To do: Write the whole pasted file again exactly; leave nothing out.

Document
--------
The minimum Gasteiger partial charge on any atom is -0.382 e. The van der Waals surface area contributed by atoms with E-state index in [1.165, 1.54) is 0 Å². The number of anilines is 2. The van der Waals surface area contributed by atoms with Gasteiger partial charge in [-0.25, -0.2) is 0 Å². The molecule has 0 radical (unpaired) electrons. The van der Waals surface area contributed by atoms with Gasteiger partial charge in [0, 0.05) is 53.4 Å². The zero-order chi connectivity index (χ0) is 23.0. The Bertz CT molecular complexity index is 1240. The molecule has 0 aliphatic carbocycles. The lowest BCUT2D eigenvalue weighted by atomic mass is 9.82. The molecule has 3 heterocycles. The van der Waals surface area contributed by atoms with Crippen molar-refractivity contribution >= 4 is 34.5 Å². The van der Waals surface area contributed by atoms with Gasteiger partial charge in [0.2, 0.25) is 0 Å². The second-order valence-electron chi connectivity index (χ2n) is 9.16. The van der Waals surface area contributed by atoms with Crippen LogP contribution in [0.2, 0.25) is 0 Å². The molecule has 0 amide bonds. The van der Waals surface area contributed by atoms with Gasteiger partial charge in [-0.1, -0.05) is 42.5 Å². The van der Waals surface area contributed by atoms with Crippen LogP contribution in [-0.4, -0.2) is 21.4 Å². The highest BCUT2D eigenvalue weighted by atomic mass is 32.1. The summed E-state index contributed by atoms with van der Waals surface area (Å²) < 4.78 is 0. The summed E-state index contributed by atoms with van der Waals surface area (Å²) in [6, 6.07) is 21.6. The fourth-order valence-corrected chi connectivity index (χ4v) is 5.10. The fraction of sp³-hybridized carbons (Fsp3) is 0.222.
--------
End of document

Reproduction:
The minimum Gasteiger partial charge on any atom is -0.382 e. The van der Waals surface area contributed by atoms with E-state index in [1.165, 1.54) is 0 Å². The number of anilines is 2. The van der Waals surface area contributed by atoms with Gasteiger partial charge in [-0.25, -0.2) is 0 Å². The molecule has 0 radical (unpaired) electrons. The van der Waals surface area contributed by atoms with Gasteiger partial charge in [0, 0.05) is 53.4 Å². The zero-order chi connectivity index (χ0) is 23.0. The Bertz CT molecular complexity index is 1240. The molecule has 0 aliphatic carbocycles. The lowest BCUT2D eigenvalue weighted by atomic mass is 9.82. The molecule has 3 heterocycles. The van der Waals surface area contributed by atoms with Crippen molar-refractivity contribution >= 4 is 34.5 Å². The van der Waals surface area contributed by atoms with Gasteiger partial charge in [0.2, 0.25) is 0 Å². The second-order valence-electron chi connectivity index (χ2n) is 9.16. The van der Waals surface area contributed by atoms with Crippen LogP contribution in [0.2, 0.25) is 0 Å². The molecule has 0 amide bonds. The van der Waals surface area contributed by atoms with Gasteiger partial charge in [-0.1, -0.05) is 42.5 Å². The van der Waals surface area contributed by atoms with Crippen LogP contribution in [-0.4, -0.2) is 21.4 Å². The highest BCUT2D eigenvalue weighted by atomic mass is 32.1. The summed E-state index contributed by atoms with van der Waals surface area (Å²) < 4.78 is 0. The summed E-state index contributed by atoms with van der Waals surface area (Å²) in [6, 6.07) is 21.6. The fourth-order valence-corrected chi connectivity index (χ4v) is 5.10. The fraction of sp³-hybridized carbons (Fsp3) is 0.222.